Wednesday, 5 January 2011
Somewhere, Sofia Coppola’s latest film, is not just an intensely character-driven film, but also a well-etched character study. A critic compared this film's theme with Darren Arnofsky’s The Wrestler, and I must say that I agree with it. The film is about a lonely, successful celebrity, who lives life king size. But, despite the gratuitous excesses that define his life, he also suffers from ennui and emptiness. Johny Marco, played with great care and precision by Stephen Dorff – a defining role for his career so to speak, is an extremely popular and filthy rich movie actor, who lives in a huge suite at a luxury hotel, and drives his Ferrari with abandon. But the stream of activities that define his meaningless, carefree existence, suddenly screeches to a halt when his 11-year old daughter Cleo comes to live with him, and though subtly, he suddenly starts finding his life to be better off. The film is a slow-paced examination of how this father-daughter relationship transforms him and he again starts realizing the small things that make life worth remembering and living. Okay, the film might not engage all its audience, and the director’s self-indulgence is also evident at times – some of the scenes, like the pole dancing scenes and the one where Cleo is practicing ballet skating, seemed overlong and could have been ended once the point was made. However, the film is also quietly melancholic and gently affecting, and has managed to go well beyond the conventions and boundaries of the plot.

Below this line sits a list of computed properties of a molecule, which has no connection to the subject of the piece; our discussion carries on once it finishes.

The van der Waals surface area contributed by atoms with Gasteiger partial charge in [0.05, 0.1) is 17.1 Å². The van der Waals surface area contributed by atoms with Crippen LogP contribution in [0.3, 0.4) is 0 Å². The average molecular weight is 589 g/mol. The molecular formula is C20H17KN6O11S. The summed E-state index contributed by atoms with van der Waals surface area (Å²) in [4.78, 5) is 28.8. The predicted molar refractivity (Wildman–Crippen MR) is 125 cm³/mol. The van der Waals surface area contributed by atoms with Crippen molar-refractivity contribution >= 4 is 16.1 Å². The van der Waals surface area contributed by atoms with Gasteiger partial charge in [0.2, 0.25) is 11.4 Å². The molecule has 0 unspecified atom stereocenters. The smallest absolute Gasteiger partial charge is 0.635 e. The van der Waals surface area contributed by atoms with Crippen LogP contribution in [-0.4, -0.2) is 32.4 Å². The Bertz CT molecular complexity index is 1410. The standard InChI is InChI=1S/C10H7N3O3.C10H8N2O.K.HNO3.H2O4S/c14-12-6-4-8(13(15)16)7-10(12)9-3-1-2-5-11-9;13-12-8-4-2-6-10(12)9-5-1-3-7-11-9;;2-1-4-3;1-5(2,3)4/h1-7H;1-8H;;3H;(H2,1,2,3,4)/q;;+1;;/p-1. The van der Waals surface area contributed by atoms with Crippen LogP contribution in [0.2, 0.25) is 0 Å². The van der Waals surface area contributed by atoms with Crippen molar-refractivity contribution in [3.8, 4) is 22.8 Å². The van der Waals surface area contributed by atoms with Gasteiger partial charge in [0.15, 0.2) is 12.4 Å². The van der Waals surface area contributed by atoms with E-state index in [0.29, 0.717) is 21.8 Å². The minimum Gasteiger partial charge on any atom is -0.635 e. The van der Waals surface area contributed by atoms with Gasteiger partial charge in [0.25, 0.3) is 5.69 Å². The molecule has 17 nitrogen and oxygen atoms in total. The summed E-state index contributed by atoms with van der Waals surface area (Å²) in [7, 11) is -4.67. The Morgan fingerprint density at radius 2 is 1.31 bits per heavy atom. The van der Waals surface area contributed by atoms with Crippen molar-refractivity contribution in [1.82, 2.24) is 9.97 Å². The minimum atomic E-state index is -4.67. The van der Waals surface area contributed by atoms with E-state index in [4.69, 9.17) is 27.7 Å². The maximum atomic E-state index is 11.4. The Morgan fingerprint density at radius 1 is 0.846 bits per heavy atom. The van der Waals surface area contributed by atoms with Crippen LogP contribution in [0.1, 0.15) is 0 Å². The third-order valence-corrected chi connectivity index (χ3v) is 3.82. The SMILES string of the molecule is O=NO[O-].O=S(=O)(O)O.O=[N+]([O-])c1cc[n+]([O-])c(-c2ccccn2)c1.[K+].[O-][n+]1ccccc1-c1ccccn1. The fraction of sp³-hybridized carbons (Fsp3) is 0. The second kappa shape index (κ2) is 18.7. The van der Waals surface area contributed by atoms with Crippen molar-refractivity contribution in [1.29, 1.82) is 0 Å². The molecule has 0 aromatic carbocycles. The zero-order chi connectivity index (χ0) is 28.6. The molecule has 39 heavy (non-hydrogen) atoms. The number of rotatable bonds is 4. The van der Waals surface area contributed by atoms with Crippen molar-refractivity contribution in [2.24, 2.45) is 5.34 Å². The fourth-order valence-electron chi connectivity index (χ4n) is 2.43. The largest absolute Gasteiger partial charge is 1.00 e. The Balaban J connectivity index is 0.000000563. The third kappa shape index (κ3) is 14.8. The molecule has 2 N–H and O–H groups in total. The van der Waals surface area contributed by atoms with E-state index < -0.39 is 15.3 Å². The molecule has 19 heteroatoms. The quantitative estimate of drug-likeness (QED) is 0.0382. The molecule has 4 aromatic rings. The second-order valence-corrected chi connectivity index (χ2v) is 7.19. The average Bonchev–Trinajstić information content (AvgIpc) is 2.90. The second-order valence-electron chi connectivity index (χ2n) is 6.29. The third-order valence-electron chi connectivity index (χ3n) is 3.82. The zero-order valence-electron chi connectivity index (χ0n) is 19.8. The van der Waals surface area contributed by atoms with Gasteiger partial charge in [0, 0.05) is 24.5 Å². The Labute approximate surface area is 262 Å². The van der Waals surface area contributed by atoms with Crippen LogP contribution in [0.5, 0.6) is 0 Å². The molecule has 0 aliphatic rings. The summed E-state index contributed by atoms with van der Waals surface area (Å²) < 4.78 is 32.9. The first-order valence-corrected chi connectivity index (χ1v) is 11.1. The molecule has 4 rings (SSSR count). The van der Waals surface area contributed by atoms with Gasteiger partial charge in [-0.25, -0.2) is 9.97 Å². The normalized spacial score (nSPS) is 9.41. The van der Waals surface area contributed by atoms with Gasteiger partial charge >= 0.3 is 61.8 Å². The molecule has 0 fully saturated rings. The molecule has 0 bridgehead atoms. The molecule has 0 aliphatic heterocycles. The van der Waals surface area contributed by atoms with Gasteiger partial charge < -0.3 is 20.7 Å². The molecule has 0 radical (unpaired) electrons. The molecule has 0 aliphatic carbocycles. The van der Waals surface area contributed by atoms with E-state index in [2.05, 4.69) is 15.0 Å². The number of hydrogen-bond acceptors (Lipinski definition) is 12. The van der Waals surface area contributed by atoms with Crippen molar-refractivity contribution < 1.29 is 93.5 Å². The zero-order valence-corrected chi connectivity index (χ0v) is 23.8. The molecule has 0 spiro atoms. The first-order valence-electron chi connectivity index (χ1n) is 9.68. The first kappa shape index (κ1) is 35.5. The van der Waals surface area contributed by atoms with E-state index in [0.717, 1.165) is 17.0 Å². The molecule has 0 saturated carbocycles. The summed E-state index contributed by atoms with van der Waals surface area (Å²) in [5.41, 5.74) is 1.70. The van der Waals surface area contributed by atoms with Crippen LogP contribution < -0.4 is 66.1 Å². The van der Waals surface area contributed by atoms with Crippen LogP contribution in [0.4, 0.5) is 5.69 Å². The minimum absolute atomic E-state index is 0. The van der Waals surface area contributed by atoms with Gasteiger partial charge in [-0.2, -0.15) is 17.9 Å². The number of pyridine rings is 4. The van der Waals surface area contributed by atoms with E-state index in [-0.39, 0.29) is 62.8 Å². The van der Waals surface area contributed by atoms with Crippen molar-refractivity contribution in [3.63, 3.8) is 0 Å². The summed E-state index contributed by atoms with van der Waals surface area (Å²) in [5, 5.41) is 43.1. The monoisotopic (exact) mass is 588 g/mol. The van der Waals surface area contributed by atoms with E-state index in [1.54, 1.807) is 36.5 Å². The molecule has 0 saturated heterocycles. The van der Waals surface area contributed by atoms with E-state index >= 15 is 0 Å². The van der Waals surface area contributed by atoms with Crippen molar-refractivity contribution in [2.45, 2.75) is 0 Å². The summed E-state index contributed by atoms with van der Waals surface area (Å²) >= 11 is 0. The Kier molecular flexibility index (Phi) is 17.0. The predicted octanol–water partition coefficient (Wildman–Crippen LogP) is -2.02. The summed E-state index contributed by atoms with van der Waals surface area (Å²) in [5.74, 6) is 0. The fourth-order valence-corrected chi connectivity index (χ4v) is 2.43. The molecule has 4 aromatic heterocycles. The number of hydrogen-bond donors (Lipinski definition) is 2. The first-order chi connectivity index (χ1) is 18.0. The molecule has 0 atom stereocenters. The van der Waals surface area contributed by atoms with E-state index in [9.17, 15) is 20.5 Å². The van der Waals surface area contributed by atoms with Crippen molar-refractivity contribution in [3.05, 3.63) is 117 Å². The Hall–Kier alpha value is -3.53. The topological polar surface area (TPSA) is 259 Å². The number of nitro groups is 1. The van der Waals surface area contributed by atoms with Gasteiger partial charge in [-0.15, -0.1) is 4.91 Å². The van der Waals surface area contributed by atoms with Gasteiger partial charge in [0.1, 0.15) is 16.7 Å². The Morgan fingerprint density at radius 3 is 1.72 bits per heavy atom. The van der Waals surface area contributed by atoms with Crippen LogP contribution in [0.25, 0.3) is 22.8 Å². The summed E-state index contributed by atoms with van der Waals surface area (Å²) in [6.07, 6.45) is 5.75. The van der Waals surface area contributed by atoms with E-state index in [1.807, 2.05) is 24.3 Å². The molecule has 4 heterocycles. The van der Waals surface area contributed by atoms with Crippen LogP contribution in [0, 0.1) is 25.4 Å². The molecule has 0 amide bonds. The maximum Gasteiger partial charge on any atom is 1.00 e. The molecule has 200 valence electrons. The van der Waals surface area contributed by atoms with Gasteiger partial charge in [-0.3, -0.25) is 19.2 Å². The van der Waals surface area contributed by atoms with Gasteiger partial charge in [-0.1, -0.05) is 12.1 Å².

Director: Sofia Coppola
Genre: Drama/Shwobiz Drama/Existential Drama/Slice of Life